Just bought Glowforge and understand that I can vent temporarily using my window open but I will need a more permanent solution soon as winter is coming.
Anyone have options on how to either vent with the types of windows that are opened vertically and to the outside (with a crank/lever to turn). My only other option is I have a sliding window but that is in my basement and when snow comes it will get buried…
Also how do you keep the cold from coming in your Glowforge and “breaking it” ?
Thanks for your help
It’s that time of year.
These discussions happen each winter, as you might imagine. I’m not sure what search terms to direct you toward here, but I might try “too cold” and go from there.
There are solutions to be had but they boil down to “keep the GF open (and thus room temperature) when you’re not using it” and if you’re really in a cold cold area even making an exhaust quick disconnect so you can decouple entirely from the outside can be a necessary step.
As for venting solutions: if it’s at all possible cut a dryer vent hole and be done with it. Windows are always a bit of a compromise, a dedicated vent is best if you can swing it.
Welcome to the forum.
There are lots of different solutions to venting here, and you might utilitze the search function to see several examples.
I have crank out windows and my solution was to use an extra screen for the window so that I could switch it in and out quickly. I cut foam floor mats to fit in the screen frame and taped all edges and seams. I cut a hole through the matting and screen large enough to accommodate a dryer flapper vent. This was taped securely as well. I then attached the vent hose to the flapper piece. In the winter, I crank open the window about 6" (to accommodate the flapper vent), remove the regular screen and switch to the screen that has the vent hose and mat. The mat material works pretty well to keep the cold air out and I have done no permanent damage to anything except a spare screen.
Other people have cut plexiglass to fit and build other ingenious solutions. Using the search tool will return lots of different examples of user solutions.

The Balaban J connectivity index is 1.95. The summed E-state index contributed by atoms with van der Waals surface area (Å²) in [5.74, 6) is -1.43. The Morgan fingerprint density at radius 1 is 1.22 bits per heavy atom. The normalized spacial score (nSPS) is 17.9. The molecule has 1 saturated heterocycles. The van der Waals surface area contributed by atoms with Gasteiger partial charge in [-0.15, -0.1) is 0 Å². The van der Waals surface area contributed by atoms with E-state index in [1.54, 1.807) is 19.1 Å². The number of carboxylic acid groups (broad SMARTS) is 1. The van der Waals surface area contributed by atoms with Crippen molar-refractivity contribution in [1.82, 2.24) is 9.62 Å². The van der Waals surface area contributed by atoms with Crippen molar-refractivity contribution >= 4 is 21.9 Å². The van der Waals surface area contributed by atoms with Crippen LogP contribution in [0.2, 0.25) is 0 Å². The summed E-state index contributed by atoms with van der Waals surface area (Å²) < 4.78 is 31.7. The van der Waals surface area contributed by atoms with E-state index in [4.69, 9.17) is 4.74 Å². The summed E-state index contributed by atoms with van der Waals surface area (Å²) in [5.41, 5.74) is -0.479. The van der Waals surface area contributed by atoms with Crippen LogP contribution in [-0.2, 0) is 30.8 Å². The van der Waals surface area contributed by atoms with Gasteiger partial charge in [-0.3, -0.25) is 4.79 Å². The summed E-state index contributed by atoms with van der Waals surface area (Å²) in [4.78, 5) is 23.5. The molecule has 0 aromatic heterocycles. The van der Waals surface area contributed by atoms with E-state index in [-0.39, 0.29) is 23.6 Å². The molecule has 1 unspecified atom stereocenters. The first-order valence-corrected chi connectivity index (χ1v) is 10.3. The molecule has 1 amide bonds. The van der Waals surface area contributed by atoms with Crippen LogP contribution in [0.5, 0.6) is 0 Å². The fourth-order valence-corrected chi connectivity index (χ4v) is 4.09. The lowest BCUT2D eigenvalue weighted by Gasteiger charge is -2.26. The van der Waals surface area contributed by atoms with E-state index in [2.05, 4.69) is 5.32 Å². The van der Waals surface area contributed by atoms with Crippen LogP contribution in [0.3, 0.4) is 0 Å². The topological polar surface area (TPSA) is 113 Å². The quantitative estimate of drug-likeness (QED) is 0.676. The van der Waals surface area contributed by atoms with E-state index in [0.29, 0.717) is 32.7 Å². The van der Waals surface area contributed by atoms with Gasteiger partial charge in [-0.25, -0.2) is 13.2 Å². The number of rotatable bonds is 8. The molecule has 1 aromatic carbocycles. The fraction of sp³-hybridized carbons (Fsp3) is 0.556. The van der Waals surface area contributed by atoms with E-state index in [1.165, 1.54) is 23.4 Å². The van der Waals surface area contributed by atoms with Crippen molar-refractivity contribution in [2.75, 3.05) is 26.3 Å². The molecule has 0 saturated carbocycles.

I think that if you had a piece of acrylic that covered all the window that opened and put a 4" hole in that and a louvered exhaust if you can fit it between the acrylic and the closed window. Then if you open the window just while the Glowforge is cutting the acrylic will keep the cold air out, then when the window is closed it will keep the cold air out of the Glowforge.
If you cannot find a good enough exhaust, the bottom of a quart sized V-8 or similar makes an excellent connector for both ends of the exhaust hose.
Yeah. Go to Home Depot and get yourself a large sheet of 1/4" Lexan. Bring it home and cut it to fit the opening in the window. Get a 4" hole saw and cut a hole in the lexan and run the vent through the hole (or get a dryer vent and attach the vent hose from the inside to that).
My GF is in my basement. I have casement windows that tilt open inward and not very much. Happily, a couple of weeks before I got my GF I smashed one of the windows with a weed wacker. At the time, I cut a sheet of lexan to fit the opening since I had some laying around. But when my GF showed up I ran my ceiling-light-pot hole saw (4") through the plastic and viola! I have a dryer vent going through the lexan. And since this was a basement casement window I just squirted a bunch of insulating foam around the edges to seal it. The way it’s mounted is reasonably secure. You can get it out but not with less effort than it’d take to smash a window. I subsequently cut a piece of insulating foam to also fit tightly in the window opening behind the lexan to give it a little more insulation since the installation is permanent. For a window like you describe, I’d make the panel so it’s easy to install and remove and isn’t permanent.
Venting, since each case is a little different it is your first quiz.
I have casement windows, but wanted better insulation (and lower cost) than a transparent material. I bought a big inexpensive sheet of pink foam insulation (the stuff with the pink panther on it) from Home Depot. It blocks the light from that particular window, and as a bonus shields my GF from direct sunlight.
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